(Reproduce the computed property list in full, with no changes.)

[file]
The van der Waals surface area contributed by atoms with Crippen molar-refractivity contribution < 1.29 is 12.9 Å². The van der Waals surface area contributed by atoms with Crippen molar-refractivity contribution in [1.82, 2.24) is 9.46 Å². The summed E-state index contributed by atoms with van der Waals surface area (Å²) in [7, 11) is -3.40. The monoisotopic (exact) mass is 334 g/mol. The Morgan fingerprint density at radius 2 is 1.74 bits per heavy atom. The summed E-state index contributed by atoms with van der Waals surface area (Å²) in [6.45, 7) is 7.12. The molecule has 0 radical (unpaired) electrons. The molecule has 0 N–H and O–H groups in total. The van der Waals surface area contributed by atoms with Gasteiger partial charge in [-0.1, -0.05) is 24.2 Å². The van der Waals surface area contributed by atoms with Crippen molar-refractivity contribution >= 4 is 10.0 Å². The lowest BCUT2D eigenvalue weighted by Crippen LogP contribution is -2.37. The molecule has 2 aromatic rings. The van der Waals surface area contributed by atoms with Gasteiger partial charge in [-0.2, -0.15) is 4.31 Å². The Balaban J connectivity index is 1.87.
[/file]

The van der Waals surface area contributed by atoms with Crippen molar-refractivity contribution < 1.29 is 12.9 Å². The van der Waals surface area contributed by atoms with Crippen molar-refractivity contribution in [1.82, 2.24) is 9.46 Å². The summed E-state index contributed by atoms with van der Waals surface area (Å²) in [7, 11) is -3.40. The monoisotopic (exact) mass is 334 g/mol. The Morgan fingerprint density at radius 2 is 1.74 bits per heavy atom. The summed E-state index contributed by atoms with van der Waals surface area (Å²) in [6.45, 7) is 7.12. The molecule has 0 radical (unpaired) electrons. The molecule has 0 N–H and O–H groups in total. The van der Waals surface area contributed by atoms with Gasteiger partial charge in [-0.1, -0.05) is 24.2 Å². The van der Waals surface area contributed by atoms with Crippen molar-refractivity contribution >= 4 is 10.0 Å². The lowest BCUT2D eigenvalue weighted by Crippen LogP contribution is -2.37. The molecule has 2 aromatic rings. The van der Waals surface area contributed by atoms with Gasteiger partial charge in [-0.2, -0.15) is 4.31 Å². The Balaban J connectivity index is 1.87.